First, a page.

||This article does not have any sources. (January 2010)|
In a country whose system of government is a monarchy, the ruler, or head of state, is decided by inheritance. That is, when a ruler dies their child, or nearest relative, takes over. For much of history most countries were governed in this way, especially in Europe. Some countries elect their monarch instead of using inheritance, like the Holy Roman Empire and Malaysia.
The wife of a king is also called a queen. However the husband of a female ruler is not necessarily called a king. The last King of Britain (George VI) had a wife (Elizabeth) who was called Queen Elizabeth. He had no sons, so he was followed by his elder daughter. She is also called Elizabeth and became Queen Elizabeth II. She is married to The Duke of Edinburgh; but when she became Queen he did not become King.
Many people do not think it is good to have a Queen, because she is not elected, though most people in the UK want to keep the royal family.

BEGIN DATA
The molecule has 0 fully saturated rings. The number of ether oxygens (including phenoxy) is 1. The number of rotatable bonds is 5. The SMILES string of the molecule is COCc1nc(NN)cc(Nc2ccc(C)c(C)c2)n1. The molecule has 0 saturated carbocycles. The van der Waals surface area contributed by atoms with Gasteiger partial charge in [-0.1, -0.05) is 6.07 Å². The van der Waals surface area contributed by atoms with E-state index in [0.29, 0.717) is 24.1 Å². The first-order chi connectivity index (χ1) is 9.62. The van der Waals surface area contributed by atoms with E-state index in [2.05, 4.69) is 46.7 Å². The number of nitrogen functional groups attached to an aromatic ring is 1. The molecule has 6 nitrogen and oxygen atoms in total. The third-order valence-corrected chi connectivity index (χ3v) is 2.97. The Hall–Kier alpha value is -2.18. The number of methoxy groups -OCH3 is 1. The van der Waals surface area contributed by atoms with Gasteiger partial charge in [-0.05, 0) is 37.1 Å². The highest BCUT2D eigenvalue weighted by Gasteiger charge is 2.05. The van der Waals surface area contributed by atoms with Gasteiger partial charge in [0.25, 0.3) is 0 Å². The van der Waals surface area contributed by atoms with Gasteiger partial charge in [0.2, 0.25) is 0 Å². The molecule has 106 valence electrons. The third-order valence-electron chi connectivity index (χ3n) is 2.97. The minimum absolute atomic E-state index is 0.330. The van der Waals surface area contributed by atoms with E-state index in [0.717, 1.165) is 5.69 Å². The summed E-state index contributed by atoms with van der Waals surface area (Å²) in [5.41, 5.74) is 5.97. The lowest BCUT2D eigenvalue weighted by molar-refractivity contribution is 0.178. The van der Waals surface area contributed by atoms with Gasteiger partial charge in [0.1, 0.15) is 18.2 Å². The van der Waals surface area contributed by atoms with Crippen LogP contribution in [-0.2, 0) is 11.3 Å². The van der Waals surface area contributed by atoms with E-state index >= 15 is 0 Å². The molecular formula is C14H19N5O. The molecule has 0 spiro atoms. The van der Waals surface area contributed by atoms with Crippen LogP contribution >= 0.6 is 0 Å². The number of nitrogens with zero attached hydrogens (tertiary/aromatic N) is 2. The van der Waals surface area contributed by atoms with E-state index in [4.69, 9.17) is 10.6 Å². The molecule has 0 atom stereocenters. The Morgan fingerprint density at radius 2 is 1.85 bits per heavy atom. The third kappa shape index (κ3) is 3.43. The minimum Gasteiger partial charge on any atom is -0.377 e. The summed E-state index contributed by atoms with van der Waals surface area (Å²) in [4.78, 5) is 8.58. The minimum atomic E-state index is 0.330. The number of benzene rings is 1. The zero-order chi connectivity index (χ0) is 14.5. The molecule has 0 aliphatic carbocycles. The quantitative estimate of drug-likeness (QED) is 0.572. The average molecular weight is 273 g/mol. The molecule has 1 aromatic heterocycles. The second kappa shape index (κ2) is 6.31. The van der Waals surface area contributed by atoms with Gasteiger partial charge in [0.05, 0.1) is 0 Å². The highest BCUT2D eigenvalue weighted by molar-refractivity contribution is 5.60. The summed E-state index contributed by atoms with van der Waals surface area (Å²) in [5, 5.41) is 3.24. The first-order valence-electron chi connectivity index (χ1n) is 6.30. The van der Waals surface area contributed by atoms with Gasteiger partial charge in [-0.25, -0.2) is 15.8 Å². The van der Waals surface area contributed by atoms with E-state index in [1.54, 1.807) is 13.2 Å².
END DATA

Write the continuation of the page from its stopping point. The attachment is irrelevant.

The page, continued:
Queen regnant[change | change source]
A queen regnant is head of state, and has all the powers of a sovereign.
A queen regnant does not keep the title of queen if she abdicates (resigns). No queen has ever abdicated in the history of the United Kingdom, but two abdications have occurred in the Kingdom of the Netherlands:
- Queen Wilhelmina abdicated in 1948 and became Princess Wilhelmina. Her daughter became Queen Juliana.
- Queen Juliana abdicated and became Princess Juliana.
Queen consort[change | change source]
Queen dowager[change | change source]
A queen dowager is the widow of a king.
A queen consort usually keeps the title of Queen after her husband's death, for example